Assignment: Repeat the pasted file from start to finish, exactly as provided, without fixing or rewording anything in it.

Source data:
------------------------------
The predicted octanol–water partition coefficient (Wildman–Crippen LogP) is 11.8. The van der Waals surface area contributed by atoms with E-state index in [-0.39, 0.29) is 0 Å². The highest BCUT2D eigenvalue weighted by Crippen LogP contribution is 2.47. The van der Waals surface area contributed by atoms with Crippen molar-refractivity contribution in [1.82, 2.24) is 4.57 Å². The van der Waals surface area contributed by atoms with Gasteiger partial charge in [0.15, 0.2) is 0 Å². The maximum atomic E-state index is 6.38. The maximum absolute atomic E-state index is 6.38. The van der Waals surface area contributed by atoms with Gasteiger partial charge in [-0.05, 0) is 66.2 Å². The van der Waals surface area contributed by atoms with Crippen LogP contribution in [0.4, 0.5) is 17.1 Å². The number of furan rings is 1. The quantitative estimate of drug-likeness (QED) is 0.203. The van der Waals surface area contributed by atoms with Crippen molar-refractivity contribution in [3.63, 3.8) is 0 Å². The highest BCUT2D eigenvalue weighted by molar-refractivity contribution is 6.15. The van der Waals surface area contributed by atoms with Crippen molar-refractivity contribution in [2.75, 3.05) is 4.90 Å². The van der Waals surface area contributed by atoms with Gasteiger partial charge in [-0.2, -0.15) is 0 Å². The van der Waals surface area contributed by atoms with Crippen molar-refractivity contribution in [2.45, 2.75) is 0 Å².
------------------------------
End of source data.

The predicted octanol–water partition coefficient (Wildman–Crippen LogP) is 11.8. The van der Waals surface area contributed by atoms with E-state index in [-0.39, 0.29) is 0 Å². The highest BCUT2D eigenvalue weighted by Crippen LogP contribution is 2.47. The van der Waals surface area contributed by atoms with Crippen molar-refractivity contribution in [1.82, 2.24) is 4.57 Å². The van der Waals surface area contributed by atoms with Gasteiger partial charge in [0.15, 0.2) is 0 Å². The maximum atomic E-state index is 6.38. The maximum absolute atomic E-state index is 6.38. The van der Waals surface area contributed by atoms with Gasteiger partial charge in [-0.05, 0) is 66.2 Å². The van der Waals surface area contributed by atoms with Crippen LogP contribution in [0.4, 0.5) is 17.1 Å². The number of furan rings is 1. The quantitative estimate of drug-likeness (QED) is 0.203. The van der Waals surface area contributed by atoms with Crippen molar-refractivity contribution in [3.63, 3.8) is 0 Å². The highest BCUT2D eigenvalue weighted by molar-refractivity contribution is 6.15. The van der Waals surface area contributed by atoms with Crippen molar-refractivity contribution in [2.75, 3.05) is 4.90 Å². The van der Waals surface area contributed by atoms with Gasteiger partial charge in [-0.2, -0.15) is 0 Å². The van der Waals surface area contributed by atoms with Crippen molar-refractivity contribution in [2.45, 2.75) is 0 Å².